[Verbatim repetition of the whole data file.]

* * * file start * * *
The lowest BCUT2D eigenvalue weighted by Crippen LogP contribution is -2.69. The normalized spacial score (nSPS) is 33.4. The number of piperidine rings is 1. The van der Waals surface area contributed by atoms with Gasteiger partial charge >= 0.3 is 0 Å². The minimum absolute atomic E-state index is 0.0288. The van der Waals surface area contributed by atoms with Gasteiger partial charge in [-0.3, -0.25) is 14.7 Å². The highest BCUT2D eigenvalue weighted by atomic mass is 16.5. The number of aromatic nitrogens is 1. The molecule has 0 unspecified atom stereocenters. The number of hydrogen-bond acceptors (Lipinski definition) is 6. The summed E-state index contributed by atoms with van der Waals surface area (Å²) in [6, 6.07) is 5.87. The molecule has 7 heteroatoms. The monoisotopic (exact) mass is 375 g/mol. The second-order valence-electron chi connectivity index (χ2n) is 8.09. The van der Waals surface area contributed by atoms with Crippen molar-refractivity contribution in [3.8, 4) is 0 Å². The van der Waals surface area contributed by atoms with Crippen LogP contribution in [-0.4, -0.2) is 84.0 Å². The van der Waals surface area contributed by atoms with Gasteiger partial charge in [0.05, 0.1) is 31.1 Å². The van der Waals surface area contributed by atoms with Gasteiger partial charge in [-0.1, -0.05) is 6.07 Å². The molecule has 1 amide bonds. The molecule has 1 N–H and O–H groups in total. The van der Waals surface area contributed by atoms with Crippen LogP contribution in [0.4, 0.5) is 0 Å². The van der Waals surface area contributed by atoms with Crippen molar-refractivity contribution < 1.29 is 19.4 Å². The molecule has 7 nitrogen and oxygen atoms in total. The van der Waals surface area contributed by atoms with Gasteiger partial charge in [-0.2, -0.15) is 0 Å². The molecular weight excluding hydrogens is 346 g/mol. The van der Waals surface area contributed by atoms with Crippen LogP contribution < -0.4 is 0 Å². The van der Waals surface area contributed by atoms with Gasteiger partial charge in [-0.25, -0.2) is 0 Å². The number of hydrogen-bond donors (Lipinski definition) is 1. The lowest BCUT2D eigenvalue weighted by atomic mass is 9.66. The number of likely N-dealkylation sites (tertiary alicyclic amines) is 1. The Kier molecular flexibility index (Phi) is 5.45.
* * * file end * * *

The lowest BCUT2D eigenvalue weighted by Crippen LogP contribution is -2.69. The normalized spacial score (nSPS) is 33.4. The number of piperidine rings is 1. The van der Waals surface area contributed by atoms with Gasteiger partial charge >= 0.3 is 0 Å². The minimum absolute atomic E-state index is 0.0288. The van der Waals surface area contributed by atoms with Gasteiger partial charge in [-0.3, -0.25) is 14.7 Å². The highest BCUT2D eigenvalue weighted by atomic mass is 16.5. The number of aromatic nitrogens is 1. The molecule has 0 unspecified atom stereocenters. The number of hydrogen-bond acceptors (Lipinski definition) is 6. The summed E-state index contributed by atoms with van der Waals surface area (Å²) in [6, 6.07) is 5.87. The molecule has 7 heteroatoms. The monoisotopic (exact) mass is 375 g/mol. The second-order valence-electron chi connectivity index (χ2n) is 8.09. The van der Waals surface area contributed by atoms with Crippen molar-refractivity contribution in [3.8, 4) is 0 Å². The van der Waals surface area contributed by atoms with Crippen LogP contribution in [-0.4, -0.2) is 84.0 Å². The van der Waals surface area contributed by atoms with Gasteiger partial charge in [0.05, 0.1) is 31.1 Å². The van der Waals surface area contributed by atoms with Gasteiger partial charge in [-0.1, -0.05) is 6.07 Å². The molecule has 1 amide bonds. The molecule has 1 N–H and O–H groups in total. The van der Waals surface area contributed by atoms with Crippen LogP contribution in [0.4, 0.5) is 0 Å². The van der Waals surface area contributed by atoms with Crippen molar-refractivity contribution < 1.29 is 19.4 Å². The molecule has 7 nitrogen and oxygen atoms in total. The van der Waals surface area contributed by atoms with Gasteiger partial charge in [-0.2, -0.15) is 0 Å². The molecular weight excluding hydrogens is 346 g/mol. The van der Waals surface area contributed by atoms with Crippen LogP contribution < -0.4 is 0 Å². The van der Waals surface area contributed by atoms with Gasteiger partial charge in [-0.25, -0.2) is 0 Å². The number of hydrogen-bond donors (Lipinski definition) is 1. The lowest BCUT2D eigenvalue weighted by atomic mass is 9.66. The number of likely N-dealkylation sites (tertiary alicyclic amines) is 1. The Kier molecular flexibility index (Phi) is 5.45.